We painted the inside of our fireplace white! Which I’m sure by the laws of brains and decisions and common sense makes me certifiably loony. But A) I wanted to do this to see if it worked (wait why are you laughing?). And B) I wanted to document it so that I could share the results with you (are you laughing at or with me?), in case you ever had the desire to paint the inside of your fireplace white.
Because look how pretty that is!
I mean, we know it’s a fireplace. We’re aware of these facts. Fire is in there. Char and burn reside in that space for a living. It’s kind of its thing.
But look how spectacular it is!
Plus I know you’re secretly curious so let’s see how this turns out.
You’re like, “Girl we know how this turns out but show us anyway, hon.“
So this is the before. You’ll need to clean out the pit. The fireplace. The wall hole. Whatever you want to call it. I know you know this. But it’s a two-part process! A dry clean, and a wet clean. (I watched a video on the YouTubes.)
Once you get all the ash out, and the whole fireplace vacuumed with a shopvac or whatever heavy duty sucker thing you use, you’ll take a hard-bristled brush and loosen the char.
We’re starting a band called Loosen the Char.
Also, apparently I can’t take photos of char loosening without it being a total blur fest. We’re just going to move through this together.
Don’t spend a ton of time on this. It’s really just a brushbrushbrush, vacuum it up. Done.
You’re like, “I’m never gonna do this but keep going, sweetie.”
Then it’s a wet clean! You’ll take a heavy duty sponge thing like this, with a bowl of water, and just go around and scrubscrubscrub the brick until it’s less charry. Chary. Charred-like. Charred. You mainly want the bricks as clean as you can before you paint them. Which I know you know, I just feel like talking.
Here’s another blurry char photo for your life today.
Alright, so we’re all cleaned up (I tried) and ready to paint. Because it’s going to look so good.
I do wish you’d stop laughing.
This is what we used. It’s extreme high heat, won’t peel or blister. Sounds good! Ignore that part where it says “will not discolor” because we’re so happy and hopeful right now and about to paint the inside of our fireplace white. White! How cool.
Wow. Look at that. So gorgeous. So white. In my fireplace. Inside it.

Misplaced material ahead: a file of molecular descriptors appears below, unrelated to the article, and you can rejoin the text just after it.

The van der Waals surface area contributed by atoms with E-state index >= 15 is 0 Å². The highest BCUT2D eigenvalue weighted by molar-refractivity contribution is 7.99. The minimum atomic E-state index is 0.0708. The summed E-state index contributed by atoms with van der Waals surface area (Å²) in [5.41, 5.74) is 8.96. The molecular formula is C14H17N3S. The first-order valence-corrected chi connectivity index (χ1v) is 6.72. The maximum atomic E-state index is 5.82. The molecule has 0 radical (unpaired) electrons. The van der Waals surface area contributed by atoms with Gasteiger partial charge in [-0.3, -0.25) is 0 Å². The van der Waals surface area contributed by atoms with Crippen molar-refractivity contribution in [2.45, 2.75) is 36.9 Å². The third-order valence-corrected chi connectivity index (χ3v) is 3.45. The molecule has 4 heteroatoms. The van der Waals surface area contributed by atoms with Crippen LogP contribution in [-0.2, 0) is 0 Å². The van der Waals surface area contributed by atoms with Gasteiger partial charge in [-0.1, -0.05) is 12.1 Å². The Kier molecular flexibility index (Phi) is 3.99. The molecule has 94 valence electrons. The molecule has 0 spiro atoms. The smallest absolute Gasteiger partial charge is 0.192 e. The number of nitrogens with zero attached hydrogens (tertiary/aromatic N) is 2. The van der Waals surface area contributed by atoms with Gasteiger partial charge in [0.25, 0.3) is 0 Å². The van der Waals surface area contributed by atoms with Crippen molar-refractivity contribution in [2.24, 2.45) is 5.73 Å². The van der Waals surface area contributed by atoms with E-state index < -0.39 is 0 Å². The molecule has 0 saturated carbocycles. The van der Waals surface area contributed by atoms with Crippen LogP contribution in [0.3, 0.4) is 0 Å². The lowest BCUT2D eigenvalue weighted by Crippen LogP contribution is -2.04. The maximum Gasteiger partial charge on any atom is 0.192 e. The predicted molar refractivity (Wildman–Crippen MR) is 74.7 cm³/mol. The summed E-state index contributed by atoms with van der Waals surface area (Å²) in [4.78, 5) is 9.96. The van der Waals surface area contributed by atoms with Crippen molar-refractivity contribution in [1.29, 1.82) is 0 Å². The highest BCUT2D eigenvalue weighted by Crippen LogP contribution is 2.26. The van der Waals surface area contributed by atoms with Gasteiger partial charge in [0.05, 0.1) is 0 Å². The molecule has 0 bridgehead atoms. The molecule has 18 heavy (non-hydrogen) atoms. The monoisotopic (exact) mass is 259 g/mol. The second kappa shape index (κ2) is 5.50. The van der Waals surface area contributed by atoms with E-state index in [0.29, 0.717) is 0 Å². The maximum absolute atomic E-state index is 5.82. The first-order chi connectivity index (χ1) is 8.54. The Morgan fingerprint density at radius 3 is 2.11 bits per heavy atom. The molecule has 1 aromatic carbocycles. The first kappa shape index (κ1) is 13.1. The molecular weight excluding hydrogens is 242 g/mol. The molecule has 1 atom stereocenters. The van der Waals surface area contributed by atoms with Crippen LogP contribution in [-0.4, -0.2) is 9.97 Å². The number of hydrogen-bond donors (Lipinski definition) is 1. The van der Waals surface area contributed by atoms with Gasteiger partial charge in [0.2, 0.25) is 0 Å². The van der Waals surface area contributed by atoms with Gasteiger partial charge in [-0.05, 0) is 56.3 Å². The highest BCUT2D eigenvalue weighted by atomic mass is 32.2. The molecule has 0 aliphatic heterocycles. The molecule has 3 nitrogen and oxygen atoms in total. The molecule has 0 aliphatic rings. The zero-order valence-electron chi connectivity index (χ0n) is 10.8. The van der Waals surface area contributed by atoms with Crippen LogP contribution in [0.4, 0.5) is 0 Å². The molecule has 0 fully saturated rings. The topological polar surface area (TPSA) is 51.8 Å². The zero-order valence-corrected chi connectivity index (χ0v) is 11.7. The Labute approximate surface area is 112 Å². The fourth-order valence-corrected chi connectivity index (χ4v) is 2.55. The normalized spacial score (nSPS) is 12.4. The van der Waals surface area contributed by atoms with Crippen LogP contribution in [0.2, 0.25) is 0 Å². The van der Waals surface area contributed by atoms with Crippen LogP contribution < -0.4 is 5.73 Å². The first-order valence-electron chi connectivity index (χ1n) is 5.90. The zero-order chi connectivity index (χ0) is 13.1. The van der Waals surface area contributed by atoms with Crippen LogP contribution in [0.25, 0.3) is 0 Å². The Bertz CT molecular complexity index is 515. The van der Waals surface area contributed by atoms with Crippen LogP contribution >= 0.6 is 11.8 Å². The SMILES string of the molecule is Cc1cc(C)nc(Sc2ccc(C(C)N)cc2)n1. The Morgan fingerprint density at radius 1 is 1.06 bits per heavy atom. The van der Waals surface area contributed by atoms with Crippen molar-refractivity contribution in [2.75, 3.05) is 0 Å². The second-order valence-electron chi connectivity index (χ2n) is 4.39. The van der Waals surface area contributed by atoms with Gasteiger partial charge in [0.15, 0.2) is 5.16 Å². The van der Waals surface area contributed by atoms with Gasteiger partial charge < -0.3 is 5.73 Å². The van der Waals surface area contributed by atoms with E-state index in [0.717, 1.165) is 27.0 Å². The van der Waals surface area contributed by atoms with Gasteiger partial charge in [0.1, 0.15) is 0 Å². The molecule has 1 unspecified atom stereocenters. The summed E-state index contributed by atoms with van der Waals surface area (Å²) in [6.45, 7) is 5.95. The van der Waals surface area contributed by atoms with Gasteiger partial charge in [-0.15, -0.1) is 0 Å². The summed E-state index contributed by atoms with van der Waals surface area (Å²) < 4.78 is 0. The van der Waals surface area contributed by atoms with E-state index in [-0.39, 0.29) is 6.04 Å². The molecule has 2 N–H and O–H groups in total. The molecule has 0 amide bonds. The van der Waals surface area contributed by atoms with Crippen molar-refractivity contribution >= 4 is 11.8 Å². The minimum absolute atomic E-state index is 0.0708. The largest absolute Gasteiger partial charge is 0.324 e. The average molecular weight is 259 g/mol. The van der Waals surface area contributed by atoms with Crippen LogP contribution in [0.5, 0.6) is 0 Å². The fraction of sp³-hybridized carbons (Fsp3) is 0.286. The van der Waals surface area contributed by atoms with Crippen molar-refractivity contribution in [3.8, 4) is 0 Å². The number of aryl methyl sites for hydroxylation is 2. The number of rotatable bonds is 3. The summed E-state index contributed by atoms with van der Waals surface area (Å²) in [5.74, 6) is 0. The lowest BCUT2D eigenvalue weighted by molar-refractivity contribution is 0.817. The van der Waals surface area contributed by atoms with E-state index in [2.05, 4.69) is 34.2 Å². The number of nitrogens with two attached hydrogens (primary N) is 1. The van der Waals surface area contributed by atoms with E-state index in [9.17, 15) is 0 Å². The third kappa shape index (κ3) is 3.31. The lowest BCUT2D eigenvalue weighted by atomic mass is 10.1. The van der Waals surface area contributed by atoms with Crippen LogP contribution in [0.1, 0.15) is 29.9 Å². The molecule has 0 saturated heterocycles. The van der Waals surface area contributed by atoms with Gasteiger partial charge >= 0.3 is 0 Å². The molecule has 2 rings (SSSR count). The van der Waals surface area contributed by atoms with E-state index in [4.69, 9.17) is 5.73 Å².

And then for a final get-between-the-cracks layer, this went on. Why do you look so worried?
We didn’t concern ourselves too much with the floor. I mean, it’s going to be immediately covered in ash and wood and embers, so who cares, right? But the back and sides will look outrageously pretty.
Okay, obsessed. That little gold lip thingy is a repurposed piece from our old frame. Its main use is to keep the smoke from crawling out and darkening the white brick around it. Oh, while I have you (I think), go ahead and repaint the outside brick. Fresh coats never hurt a thing.
Look at how stunning that is! And it’s going to stay bright white for the rest of time, I just know it.
Wait what did you say? I KNOW it’s a fireplace. You don’t need to remind me.
Here’s another angle, pre-fire.
We have a wood burning fireplace. Yes, correct, we start it with gas, and then once the wood starts to really burn, we turn the gas off. Why do you ask?
Right, yes. The wood burns and releases smoke and soot. Guys it’s going to be fiiiiine. It’s a high heat paint, remember? EXTREME heat.
I mean, it’s beautiful! I’m so, so happy with this.
Oh heck yes. It has this whole rustic but clean woodsy Scandinavian feel and it is everything for my soul.
Oh, you want to see what it looks like after one fire? I mean, okay. I suppose that’s what we’re here to do.
Not too bad! I mean, it’s a fireplace. It’s where fires live and burn and char. We know this. We had to know this.
I’m still super happy!
The end again.
Oh, you want to see what it’s like after two fires? Well, if you must.
It’s a fireplace, you guys. We knew this would happen! We had to know this would happen.
But look, the sides are still white as milk. Or dandruff.
And you know what, I’m still happy with it. Three fires later and it looks the same. What I think I’ll do is: at the end of each fire season, give it another spray paint coat. That way it looks fresh and pristine all spring and summer. And then once fall hits, let it burn and char and you all can laugh at me once again.
Worth it? For ME, yes. I do love the way it looks. Even with the back wall covered in soot, it’s still worlds better than what it was before. I’d do it again.
And you know, if you have just gas flame (like, not wood) I bet it would stay so white. You should try it!
. . . hello?
Didn’t it look so pretty for five full minutes though?
The end again for real this time.